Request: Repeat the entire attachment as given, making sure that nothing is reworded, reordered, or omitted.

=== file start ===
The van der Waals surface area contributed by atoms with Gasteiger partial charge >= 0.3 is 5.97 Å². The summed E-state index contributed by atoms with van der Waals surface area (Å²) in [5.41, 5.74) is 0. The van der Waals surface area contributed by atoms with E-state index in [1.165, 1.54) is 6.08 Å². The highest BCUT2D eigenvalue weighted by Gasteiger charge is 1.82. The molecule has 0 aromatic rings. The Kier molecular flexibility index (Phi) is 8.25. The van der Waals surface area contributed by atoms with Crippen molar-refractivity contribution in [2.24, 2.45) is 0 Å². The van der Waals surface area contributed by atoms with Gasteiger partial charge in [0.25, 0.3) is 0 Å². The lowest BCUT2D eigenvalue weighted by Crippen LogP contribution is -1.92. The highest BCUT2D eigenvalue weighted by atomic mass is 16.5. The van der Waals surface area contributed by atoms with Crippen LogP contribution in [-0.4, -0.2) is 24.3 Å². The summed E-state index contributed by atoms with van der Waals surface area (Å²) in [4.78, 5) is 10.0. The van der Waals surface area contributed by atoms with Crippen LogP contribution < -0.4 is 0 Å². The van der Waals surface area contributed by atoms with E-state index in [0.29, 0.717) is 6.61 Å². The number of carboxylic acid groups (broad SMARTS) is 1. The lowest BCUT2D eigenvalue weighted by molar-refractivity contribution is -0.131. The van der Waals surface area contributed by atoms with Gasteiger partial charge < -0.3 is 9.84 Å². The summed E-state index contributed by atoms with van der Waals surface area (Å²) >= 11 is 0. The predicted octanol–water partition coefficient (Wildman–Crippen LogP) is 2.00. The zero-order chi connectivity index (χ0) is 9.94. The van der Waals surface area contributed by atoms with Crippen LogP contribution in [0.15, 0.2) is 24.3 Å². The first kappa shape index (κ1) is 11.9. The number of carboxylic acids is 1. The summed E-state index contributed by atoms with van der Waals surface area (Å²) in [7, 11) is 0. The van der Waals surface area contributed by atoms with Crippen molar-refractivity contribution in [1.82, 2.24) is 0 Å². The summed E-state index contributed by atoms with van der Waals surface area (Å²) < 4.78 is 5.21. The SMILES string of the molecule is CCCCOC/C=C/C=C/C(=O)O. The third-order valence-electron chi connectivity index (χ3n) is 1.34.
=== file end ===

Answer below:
The van der Waals surface area contributed by atoms with Gasteiger partial charge >= 0.3 is 5.97 Å². The summed E-state index contributed by atoms with van der Waals surface area (Å²) in [5.41, 5.74) is 0. The van der Waals surface area contributed by atoms with E-state index in [1.165, 1.54) is 6.08 Å². The highest BCUT2D eigenvalue weighted by Gasteiger charge is 1.82. The molecule has 0 aromatic rings. The Kier molecular flexibility index (Phi) is 8.25. The van der Waals surface area contributed by atoms with Crippen molar-refractivity contribution in [2.24, 2.45) is 0 Å². The van der Waals surface area contributed by atoms with Gasteiger partial charge in [0.25, 0.3) is 0 Å². The lowest BCUT2D eigenvalue weighted by Crippen LogP contribution is -1.92. The highest BCUT2D eigenvalue weighted by atomic mass is 16.5. The van der Waals surface area contributed by atoms with Crippen LogP contribution in [-0.4, -0.2) is 24.3 Å². The summed E-state index contributed by atoms with van der Waals surface area (Å²) in [4.78, 5) is 10.0. The van der Waals surface area contributed by atoms with Crippen LogP contribution < -0.4 is 0 Å². The van der Waals surface area contributed by atoms with E-state index in [0.29, 0.717) is 6.61 Å². The number of carboxylic acid groups (broad SMARTS) is 1. The lowest BCUT2D eigenvalue weighted by molar-refractivity contribution is -0.131. The van der Waals surface area contributed by atoms with Gasteiger partial charge < -0.3 is 9.84 Å². The summed E-state index contributed by atoms with van der Waals surface area (Å²) >= 11 is 0. The predicted octanol–water partition coefficient (Wildman–Crippen LogP) is 2.00. The zero-order chi connectivity index (χ0) is 9.94. The van der Waals surface area contributed by atoms with Crippen LogP contribution in [0.15, 0.2) is 24.3 Å². The first kappa shape index (κ1) is 11.9. The number of carboxylic acids is 1. The summed E-state index contributed by atoms with van der Waals surface area (Å²) in [7, 11) is 0. The van der Waals surface area contributed by atoms with Crippen molar-refractivity contribution in [1.82, 2.24) is 0 Å². The summed E-state index contributed by atoms with van der Waals surface area (Å²) < 4.78 is 5.21. The SMILES string of the molecule is CCCCOC/C=C/C=C/C(=O)O. The third-order valence-electron chi connectivity index (χ3n) is 1.34.